I Blew It!

I_Blew_It“Honey, will you just move!!” Three horrified ladies glanced at my children, and scowled at my outburst. Then and there I hung my head in shame. In front of my kids, and these watching ladies, I had blown it.

I could spend the entire day listing my failures, and still run out of time. I fail often. Often, I fail big. I’ve blown it as a Christian, a wife, a parent, friend, and every other relationship possible at least once in my life. The question isn’t will I blow it, but a matter of when. 

In the ugliness that is my sin, the beauty is God’s response to my failures. It is not because of my goodness I am forgiven, but because of Christ’s.

When I blow it, my children are watching. So is the world. What do they see? Prayerfully, they are seeing a lady whose heart is broken over her failure; a woman humbly coming before God to confess her sin, asking for His mercy and grace. Hopefully, they see a woman who struggles to no longer live in her sin, but live everyday bringing glory to God.

Yes, we blow it. Constantly. Our response to our failure is a lesson for our children. Through our example, they learn the importance of Christ’s gift of forgiveness. They understand what it means to have a repentant heart. And, they are taught to draw close to God.

In my weakness, God is gracious. He uses my messes and missteps to prove He can use anyone. I am not perfect, but my God is.

“What then? Shall we sin because we are not under law but under grace? May it never be!
~ Romans 6:15

📢 Chime In!: How do you reestablish trust after you’ve blown it with your kids?

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13 thoughts on “I Blew It!

  1. A wonderful thing about having several kids is that you get to teach this lesson over and over again. Each lesson being taught at different maturity levels. My sons typically reprimand me when they witness my short comings. I am sure you heard the “mom, that wasn’t very nice” or “you should apologize”. I glad they say these things because I know that are repeating what I tell them. To me it means they “get it”.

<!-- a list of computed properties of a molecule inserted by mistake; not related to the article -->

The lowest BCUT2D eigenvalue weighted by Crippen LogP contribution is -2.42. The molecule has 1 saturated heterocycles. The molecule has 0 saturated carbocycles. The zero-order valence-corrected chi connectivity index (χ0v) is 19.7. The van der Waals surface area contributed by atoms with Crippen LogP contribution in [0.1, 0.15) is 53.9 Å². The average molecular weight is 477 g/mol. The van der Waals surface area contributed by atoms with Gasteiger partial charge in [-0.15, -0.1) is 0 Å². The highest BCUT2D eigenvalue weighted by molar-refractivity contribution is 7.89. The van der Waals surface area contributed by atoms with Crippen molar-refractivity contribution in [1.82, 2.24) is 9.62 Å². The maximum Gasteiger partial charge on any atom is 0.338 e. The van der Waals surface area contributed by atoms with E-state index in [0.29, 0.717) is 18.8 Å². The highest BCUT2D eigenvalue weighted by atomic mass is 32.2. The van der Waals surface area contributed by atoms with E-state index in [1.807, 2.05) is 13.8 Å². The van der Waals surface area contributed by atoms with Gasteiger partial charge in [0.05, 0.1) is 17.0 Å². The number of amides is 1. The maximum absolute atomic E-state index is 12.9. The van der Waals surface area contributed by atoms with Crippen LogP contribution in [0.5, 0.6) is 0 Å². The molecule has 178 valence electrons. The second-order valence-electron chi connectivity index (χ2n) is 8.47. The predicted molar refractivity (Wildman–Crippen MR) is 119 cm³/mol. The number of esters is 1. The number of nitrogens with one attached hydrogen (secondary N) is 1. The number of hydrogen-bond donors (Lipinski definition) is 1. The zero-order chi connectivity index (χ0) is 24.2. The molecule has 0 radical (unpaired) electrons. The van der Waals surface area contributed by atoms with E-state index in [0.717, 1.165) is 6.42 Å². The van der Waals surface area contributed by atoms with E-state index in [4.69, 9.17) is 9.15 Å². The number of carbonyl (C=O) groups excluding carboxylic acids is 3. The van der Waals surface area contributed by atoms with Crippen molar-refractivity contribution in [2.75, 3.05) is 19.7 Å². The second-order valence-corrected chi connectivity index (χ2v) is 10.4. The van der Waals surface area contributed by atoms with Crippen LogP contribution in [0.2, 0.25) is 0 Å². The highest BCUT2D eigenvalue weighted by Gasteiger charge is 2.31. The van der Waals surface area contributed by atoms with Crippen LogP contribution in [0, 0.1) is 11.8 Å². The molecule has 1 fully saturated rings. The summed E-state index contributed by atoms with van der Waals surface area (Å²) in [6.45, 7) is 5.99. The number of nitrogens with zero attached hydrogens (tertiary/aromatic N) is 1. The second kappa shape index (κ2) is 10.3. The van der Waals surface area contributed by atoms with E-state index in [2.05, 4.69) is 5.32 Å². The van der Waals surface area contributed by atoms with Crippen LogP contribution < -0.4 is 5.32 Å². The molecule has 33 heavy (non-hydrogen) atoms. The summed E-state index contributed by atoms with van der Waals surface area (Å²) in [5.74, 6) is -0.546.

And they are always watching us aren’t they.

    Liked by 2 people

  2. Yes!
    It IS our response to our failures that becomes the most important piece of our parenting. Because, like you said, it’s not a matter of will I fail, but when I will fail:-/

    I apologize to my kids. Openly and sincerely. I honor the pain I may have caused by my mistake, and ask for their forgiveness. I explain that it’s not their fault– it’s mine. But human beings aren’t perfect… And neither is their mother!

    I hope that, in valuing my relationship with them over my own ego needs to retain my image of perfection, I am modeling how to be a loving, yet vastly imperfect human being. Being able to apologize and take responsibility for our own mistakes is a very valuable skill. Reconciliation and repentance are important aspects of our own relationship with God.
    Sometimes the best way to be a good mom, is to just be a humble human being;)

    Liked by 2 people

  3. I think confessing our faults to our children (when it involves them) and asking their forgiveness is one of the best examples we can set. It teaches them that they don’t have to be perfect, but they do have to deal with their mistakes with humility and love.

    Your children are blessed to have a mother who strives to pattern her life after Christ’s example. For all too many children, a sentence like “Honey, will you just move!!” is one of the nicest things their parents/guardians say to them all day.

    Liked by 1 person

  4. I try to be completely honest with my children about what I did, why I did it and why I’m working hard to not do it again. They tend to be very forgiving and move right along as if nothing happened. But I’ve always made it a point to talk to them honestly and apologize when I’m out of line.

    Liked by 1 person

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